Over the past 5 trading days PepsiCo (PEP - Free Report) and Coca-Cola (KO - Free Report) both posted strong Q1 results pushing these stocks higher. KO just released its Q1 earnings report this morning beating both EPS estimates and revenue expectations, reporting $0.48 and $8 billion respectively. Revenue grew over 5% year-over-year and earnings per share saw 2% growth from Q1 2018. KO closed the day up 1.7%.
Last week PepsiCo beat EPS estimates by over 5% demonstrating year-over-year growth on both top and bottom-lines. PEP hit its all-time high of $128.26 this week following the solid earnings, jumping just north of 3%.
KO plummeted almost 10% in mid-February with weaker than expected Q4 earnings and management’s adjusted guidance to the downside. KO has been recovering since then and just turned positive for 2019 last week. On the other hand, PEP has seen 16% return YTD and over 29% returns in the past 52 weeks, outpacing the S&P 500 by roughly 17 percentage points. Over the last 5 years PepsiCo investors have been able to reap 43% higher returns than KO investors; PEP (blue) & KO (red).
PEP vs. KO
The “Cola Wars” between PepsiCo and Coca-Cola have been waging for over a century. Each of them aggressively building their brand at the expense of the other. This fight has extended beyond just Cola and now includes all consumer packaged goods (CPG). Both of these firms have been swiftly acquiring smaller firms attempting to stay ahead of the consumer curve. Pepsi has been able to expand its portfolio beyond just beverages acquiring Frito-Lay in 1965 and Quaker in 2001. Coke has kept its focus on its core competency, beverages, but has expanded its pure play portfolio extensively.
Pepsi report approximately $65 billion in revenue for 2018 more than double the $31 billion top-line that Coke reported. But somehow Coca-Cola was still able to post a 10% larger adjusted bottom-line than PepsiCo. Although the margins for Coke are much more attractive than Pepsi’s, their recent financial performance is something of concern to investors. Coke has seen consistent negative sales growth since 2012, being down over 33% in 7 years. While PEP has had a steady top-line over the same time frame. Below is a side-by-side comparison of PEP and KO.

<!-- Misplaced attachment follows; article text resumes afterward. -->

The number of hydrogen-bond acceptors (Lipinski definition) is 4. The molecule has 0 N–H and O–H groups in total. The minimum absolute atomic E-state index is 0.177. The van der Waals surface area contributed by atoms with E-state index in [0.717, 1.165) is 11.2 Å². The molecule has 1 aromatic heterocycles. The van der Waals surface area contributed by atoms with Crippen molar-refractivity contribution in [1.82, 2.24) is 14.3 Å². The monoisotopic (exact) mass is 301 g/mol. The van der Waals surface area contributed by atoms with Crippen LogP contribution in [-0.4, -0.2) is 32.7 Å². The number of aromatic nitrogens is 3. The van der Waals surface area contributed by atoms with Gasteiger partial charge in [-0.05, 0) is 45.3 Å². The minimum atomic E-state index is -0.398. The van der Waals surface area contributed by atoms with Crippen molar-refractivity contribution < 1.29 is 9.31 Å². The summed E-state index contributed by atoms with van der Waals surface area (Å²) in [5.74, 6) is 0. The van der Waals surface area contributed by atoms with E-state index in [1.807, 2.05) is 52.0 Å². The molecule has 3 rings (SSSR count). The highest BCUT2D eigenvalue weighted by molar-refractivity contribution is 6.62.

5-Year Stock Performance
2018 Adjusted NI
5-Year Rev Growth (Historic)
5-Year EPS Growth (Historic)
Estimated EPS Growth 2019
Estimated EPS Growth 2020
FCF (after dividend)
Analyzing past performance, ROE, FCF and Zacks Ranking it appears that PEP would make a better investment if you had to make a decision today. It has had significantly better performance over the past 5 years both in the books and in the markets. PEP’s return on equity (ROE) substantially outperforming KO, being driven by its more efficient asset turnover illustrating operational excellence. Free-cash-flow (FCF) illustrates a company’s financial flexibility and KO wasn’t even able to pay its dividends without completely depleting its FCF.
Unfortunately both of these firms are trading at very high multiples for being in a mature-to-declining industry. I would be hesitant to put a long position on either of these CPG leaders until they start trading at more reasonable multiples or until some industry shift propels these companies back into growth.
Consumers are shifting their preference to healthier options and this has been evident in these CPG companies’ financials. Millennials, the now largest consuming generation, are renewing a focus on healthy living and associate Pepsi and Coke with over-processed and unhealthy products. KO and PEP have both been attempting to modify consumers' perception of their brands. Seeking to penetrate the new health trend, PEP has acquired Naked, Kevita and just recently bought Soda Stream. KO has acquired Honest Tea, Costa Coffee, MOJO Kombucha, and just bought a minority stake in the growing Gatorade competitor Body Armor.
I have a very limited amount of confidence in the CPG space. These companies tend to be extremely reactionary, always behind the curve. They are ostensibly unable to successfully innovate internally and are forced to acquire trendy products externally, which won’t be feasible when the easy money dries up. Their attempts to penetrate the health trend is bordering futile. The small marginal growth in these segments won’t even close to cover the losses that their largest soda brands are expected to see. In the battle between PEP and KO, I would consider them both to be losers at their current valuation.
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